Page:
A TRVE RELATION OF THE MOST VVISE AND VVORTHY SPEECH Made by Captain VEN, one of the Burgesses of the PARLIAMENT to the Apprentises of London; who rose in Cheapside upon the Combustion at Westminster on Wednesday last at night, De­cember the 29. 1641.

AS ALSO The Randevowes they had that night at the Counter in Wood-streete.

VVITH A Description of the estate of Jreland at this present time.

LONDON: Printed for R. H. 1641.


THE Apprentises waiting three dayes at the Parliament House, without giving affront or ill Language to any; they did onely with a full Consent, Cry downe Bishops and Popish Lords.

But coming scattering home by slender Companies, were set upon by divers Cavi­liers, who did cut many, and misused most with base Language, not onely Apprentises but men of good rank and qualitie (calling them Ram-headed Rogues) to the great disparaging and dishartning of them in their Trades and Callings; for by this meanes [Page 2]many Tradesmen have shut up Shops, and given over their Trades, because they are so abused: And the adverse party, Papists and their Adherents, greatly countenanced and incouraged; which makes them so bold and insolent, that they care not what outrages they commit against honest men of good report, and the Kings loyall and good Subjects, and without some speedy redresse, and suppressing of them by the good Lawes of the Land against such as doe so insolently fall upon the Kings Ma­jesties Subjects without cause, there is like to be many thousand lives spilt and taken away.

The Apprentises being many of them committed, and the other countenanced, made the Apprentises to swell in bloud, to the adventure of the losse of their lives, met on Wednesday night last, to the number of two thousand with Clubs, Swords, Hal­berts, and were resolved to goe to the White Lion; and others cryed out, to my Lord Ma­jors: but by the providence of God, and the grave wisdome of Captaine Ʋen, they were [Page 3]prevented by the grave Speech that follow­eth.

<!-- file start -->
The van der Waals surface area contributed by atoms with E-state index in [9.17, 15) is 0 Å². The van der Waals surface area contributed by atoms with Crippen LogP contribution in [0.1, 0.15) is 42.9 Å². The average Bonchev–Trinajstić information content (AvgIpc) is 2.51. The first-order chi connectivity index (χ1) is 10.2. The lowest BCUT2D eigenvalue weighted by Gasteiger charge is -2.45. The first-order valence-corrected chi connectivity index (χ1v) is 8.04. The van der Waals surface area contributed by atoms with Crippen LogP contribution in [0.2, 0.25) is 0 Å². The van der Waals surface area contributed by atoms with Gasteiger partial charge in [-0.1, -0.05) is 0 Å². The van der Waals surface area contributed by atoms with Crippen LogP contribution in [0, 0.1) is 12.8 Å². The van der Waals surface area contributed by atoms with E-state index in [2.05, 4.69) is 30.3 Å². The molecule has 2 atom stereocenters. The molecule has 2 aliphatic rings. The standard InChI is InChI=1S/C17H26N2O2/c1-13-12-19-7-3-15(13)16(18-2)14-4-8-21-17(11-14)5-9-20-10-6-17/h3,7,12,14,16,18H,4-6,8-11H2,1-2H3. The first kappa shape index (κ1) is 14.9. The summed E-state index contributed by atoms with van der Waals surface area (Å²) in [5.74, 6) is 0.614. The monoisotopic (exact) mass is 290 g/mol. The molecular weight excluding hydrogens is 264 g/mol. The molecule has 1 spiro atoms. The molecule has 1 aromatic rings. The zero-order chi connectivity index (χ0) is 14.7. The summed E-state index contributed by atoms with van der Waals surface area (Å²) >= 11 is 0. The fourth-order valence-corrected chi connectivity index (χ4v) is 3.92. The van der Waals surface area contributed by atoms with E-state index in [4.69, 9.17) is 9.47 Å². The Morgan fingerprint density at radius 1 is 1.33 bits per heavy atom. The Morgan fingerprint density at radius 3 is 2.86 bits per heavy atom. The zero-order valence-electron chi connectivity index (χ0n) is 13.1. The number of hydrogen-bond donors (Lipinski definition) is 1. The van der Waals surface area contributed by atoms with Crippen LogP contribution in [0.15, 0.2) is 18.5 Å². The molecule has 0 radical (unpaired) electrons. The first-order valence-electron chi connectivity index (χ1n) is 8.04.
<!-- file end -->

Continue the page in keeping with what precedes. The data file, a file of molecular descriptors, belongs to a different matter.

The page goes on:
Gent. Let me intreat you to be at peace and quietnesse, and return every one to his own habitation, and you shall find we will be as readie to do any favour for you, and relieve you in any of your iust grievances, as you can or shall yourselves, and as you shew your willingnesse to us, so shall we with our lives be willing and readie to help you: therefore pray depart everie man to his own home in peace, that it may not be said of you, they are rude and tumultuous, but that you may shew your selves to be discreet in all your affairs, to the advancing of the cause you have in hand; and refer the cause to us which will be readie to support you to our powers in all that shall be iust.

Then some cried out, But what should they do for the Brethren that were committed by my L. Maior, and at Westminster, before they shall suffer we will spend all our lives. The Cap­tain made answer, That for those that were committed at Westminster, he and another was appointed by the House to release them [Page 4]all, and we did so the same night before we came from Westminster. And if my L. Maior hath committed any, I will warrant you, if you will be quiet, and take my word, they shall be released evercie one. And as soon as I have refreshed my self, I will go to my L. Maior, and have them discharged; but do you by no means go, but return home: So they all cried, Home, home, home, with a mightie noise. Then the maior part went a­way, but some of them remained there which would not be satisfied, but went down to the Counter in Woodstreet, where they were withstood by the Officers there­to belonging, with swords and half pikes, but some rusht in upon them, and got away one of the half pikes from one of them, and then went up into Cheape side again, but could not rest satisfied, but down they went again, and the doore being shut against them, they broke it, and brake the win­dows. After this, the Keeper of the Counter let some of them come in, and search for them in everie Ward, and questioned the pri­soners whether there was any or no, but [Page 5]they found none there, And therefore went away.

There are many Volenteers agoing out, but it is to be feared, that there are many of them Papists, who will be more readie to help the Papists against the King, then the King against the Papists. But I hope the Lord will defeat their designes, and bring their evill waies upon their own heads, if there be any that seeks the destruction of this Land.

Ireland is in a verie bad estate, and in much fear and trouble of the losse of Dublin, but there is yet hopes if there be but present help and aid against the Rebels, which is the de­sire of all true Subiects, the going forward of the happie designe.

Thus Courteous Reader, you have had the full occurrant of the passages, and in what a miserable estate we are brought unto by Papists and Atheists, who swarme like the frogs of Egypt over the whole Land, and not likely to be swept away, till the Lord in mercie to his people, sweep them [Page 6]into the Red sea of their own blood, into the depth of which the Lord bring all the enemies of his Gospel.

And so I salute you with kinde farewell.


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